The parameters used in the Differential Evolution Algorithm to solve the optimization problem in the fuzzy analysis are described as follows: population size is 10 per uncertain variable, 100 generations, crossover probability rate is 0.8, perturbation rate is 0.8 and the strategy for the mutation mechanism is DE/rand/1/bin. These parameters were derived from previous contributions (Price et al., 2005). The two objective functions for the optimization problem are the following: the norm |(ω, ΩS)| and the generalized displacements q(t) to compute both the FRF and the orbits; the corresponding expressions are given by Eq. (2) and (1). The uncertain parameters were considered by means of fuzzy triangular numbers, which is the simplest representation to describe a fuzzy variable.

Two case studies are considered to analyze the uncertain dynamic behavior of the flexible rotor. In the first case, the uncertain parameters are modeled as fuzzy variables to perform the fuzzy modeling. In the second case, the uncertain parameters are modeled as fuzzy random variables, thus the fuzzy stochastic modeling is performed.

4.1 Fuzzy Analysis

In this contribution, the uncertainties are considered in the Young's Modulus ES of the shaft and in the parameters (stiffness and damping) of the bearings (B1, B2 and B3). The uncertain parameters are modeled by using fuzzy triangular numbers, thus: ã = a(1 - p / 100 / 1 / 1 + p / 100) where a represents the nominal value of the parameter and p stands for the maximum percentage of amplitude in α = 0. To investigate the influence of uncertainties on the flexible rotor, three uncertainty scenarios were considered.Table 2presents the percentages of variation of the triangular fuzzy variables corresponding to the uncertainty scenarios that are taken into consideration in the numerical simulations.

Table 2 Uncertainty scenarios for fuzzy modeling. 

Scenarios Shaft Bearings
ES kxx kzz dxx kzz
(a) 15%
(b) 5% 5% 5% 5%
(c) 15% 5% 5% 5% 5%

The first scenario was dedicated to investigate the influence of uncertainties only in the shaft (Young's Modulus ES ). The second one took into account only uncertainties in the bearings. Finally, the third scenario has considered uncertainties both in the shaft and the bearings. In these three uncertain scenarios, the Frequency Response Functions (FRFs) along both the directions x and z and the orbits of rotor were analyzed.Fig. 7shows the Frequency Response Function (FRF). The fuzzy structural response of the rotor was computed for three different values where α = 1.0, α = 0.5, α = 0.0.

Figure 7 FRFs, case (a). 

The variation of the Young's Modulus ES of the shaft produced a variation in the third natural frequency and also small changes in the amplitude of the first two natural frequencies.

For observing the system's behavior in the time domain, the orbit of the disc 1 is shown inFig. 8. For the three uncertain scenarios, the rotor is operated at 600 rpm. The choice of this rotation speed is justified by considering that this rotation is well above the first two natural frequencies, so that it is guaranteed that the rotor will not operate in the proximity of a critical speed for any fuzzy model.Figure 8shows that the uncertainties influence the amplitude of displacement; this influence can be observed in the small variation of the lower and upper envelopes of the orbits.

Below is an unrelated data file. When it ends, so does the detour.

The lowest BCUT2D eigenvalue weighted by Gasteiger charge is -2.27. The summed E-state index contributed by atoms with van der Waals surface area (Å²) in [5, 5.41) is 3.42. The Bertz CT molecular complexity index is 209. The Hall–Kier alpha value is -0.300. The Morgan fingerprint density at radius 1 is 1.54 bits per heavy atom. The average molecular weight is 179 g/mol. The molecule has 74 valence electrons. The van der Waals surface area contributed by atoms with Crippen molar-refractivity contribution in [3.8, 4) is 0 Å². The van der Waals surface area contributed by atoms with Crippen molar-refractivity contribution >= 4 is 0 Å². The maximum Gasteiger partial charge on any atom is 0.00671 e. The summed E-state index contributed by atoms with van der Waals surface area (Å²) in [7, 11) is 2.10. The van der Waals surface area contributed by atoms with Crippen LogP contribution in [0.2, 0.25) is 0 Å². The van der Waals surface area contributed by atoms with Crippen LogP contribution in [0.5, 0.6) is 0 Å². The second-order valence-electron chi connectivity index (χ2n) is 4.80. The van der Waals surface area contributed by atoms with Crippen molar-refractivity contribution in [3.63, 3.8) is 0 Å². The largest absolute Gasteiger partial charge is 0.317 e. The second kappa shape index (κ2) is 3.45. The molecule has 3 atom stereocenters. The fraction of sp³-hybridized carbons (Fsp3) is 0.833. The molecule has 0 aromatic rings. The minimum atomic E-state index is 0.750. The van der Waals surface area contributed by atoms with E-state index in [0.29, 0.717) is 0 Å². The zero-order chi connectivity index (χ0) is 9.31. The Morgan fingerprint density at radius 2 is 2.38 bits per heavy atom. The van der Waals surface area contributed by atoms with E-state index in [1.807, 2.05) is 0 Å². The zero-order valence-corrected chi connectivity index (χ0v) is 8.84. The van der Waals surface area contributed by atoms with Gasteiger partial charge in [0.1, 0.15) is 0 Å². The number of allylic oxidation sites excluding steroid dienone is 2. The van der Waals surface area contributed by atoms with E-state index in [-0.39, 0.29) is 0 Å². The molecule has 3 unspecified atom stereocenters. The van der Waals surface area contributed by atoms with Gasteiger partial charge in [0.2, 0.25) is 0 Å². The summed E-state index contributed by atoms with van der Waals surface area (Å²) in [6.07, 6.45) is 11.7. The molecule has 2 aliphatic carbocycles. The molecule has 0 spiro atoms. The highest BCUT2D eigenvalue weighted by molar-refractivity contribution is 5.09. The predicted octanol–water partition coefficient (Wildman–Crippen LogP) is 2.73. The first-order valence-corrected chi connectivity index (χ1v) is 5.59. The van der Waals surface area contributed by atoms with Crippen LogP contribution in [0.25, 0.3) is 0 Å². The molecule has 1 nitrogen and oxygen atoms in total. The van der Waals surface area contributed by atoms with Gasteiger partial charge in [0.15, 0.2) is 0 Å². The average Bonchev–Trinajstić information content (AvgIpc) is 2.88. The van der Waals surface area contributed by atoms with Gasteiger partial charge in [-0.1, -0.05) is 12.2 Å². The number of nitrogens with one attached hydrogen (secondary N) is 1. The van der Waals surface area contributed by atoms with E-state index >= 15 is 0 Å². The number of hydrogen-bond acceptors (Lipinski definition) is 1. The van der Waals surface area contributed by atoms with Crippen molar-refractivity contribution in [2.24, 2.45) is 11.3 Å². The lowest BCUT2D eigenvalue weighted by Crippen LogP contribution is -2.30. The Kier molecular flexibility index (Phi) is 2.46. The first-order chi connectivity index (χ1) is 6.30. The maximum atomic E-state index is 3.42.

Figure 8 Envelope of the orbits, case (a). 

For the scenario (b), the uncertainties are introduced only in the parameters of the bearing, namely the stiffness and damping. The FRFs and orbits are shown, respectively, inFigs. 9and10. The FRFs (seeFig. 9) shows that the uncertainties of the bearings result in a small variation of the amplitude at the two natural frequencies. The main difference between the FRFs of scenario (a) and the FRFs of scenario (b) occurs in the natural frequency near 165 Hz. For the scenario (b) there is a very small variation of the third natural frequency.

Figure 9 FRFs, case (b). 

Figure 10 Envelope of the orbits, case (b). 

Analyzing the orbit shown inFig. 10, for the second scenario, and comparing with the orbit shown inFig. 8, it is possible to see that the uncertainty applied in the first scenario results in a smaller change in the orbits (see again the orbits shown inFig. 8). However, the uncertainties in the stiffness and damping coefficients of the bearing result in important variations on the displacement of the rotor.

Finally, the scenario (c) considers the uncertainties in the shaft (Young's Modulus) and bearings (stiffness and damping coefficients), simultaneously.Figs. 11and12show, respectively, the FRFs and the orbits. The results presented by the scenario (c) permit to observe the combined influence of the uncertainty parameters on the dynamic behavior of the system. The result of this combination of uncertainty parameters leads to an important variation between the lower and upper curves of the envelope.

Figure 11 FRFs, case (c). 

Figure 12 Envelope of the orbits, case (c). 

In terms of FRFs, the influence of the uncertain ES is characterized by a variation at the third natural frequency shown inFig. 11, while the uncertainties in the bearings influence the amplitudes at the first two natural frequencies. Analogously, in terms of the orbits, a similar influence is observed. In this scenario, the uncertainties in the stiffness of the shaft and damping coefficients of the bearings produce a combined effect in the envelop of the orbit, as illustrated inFig. 12.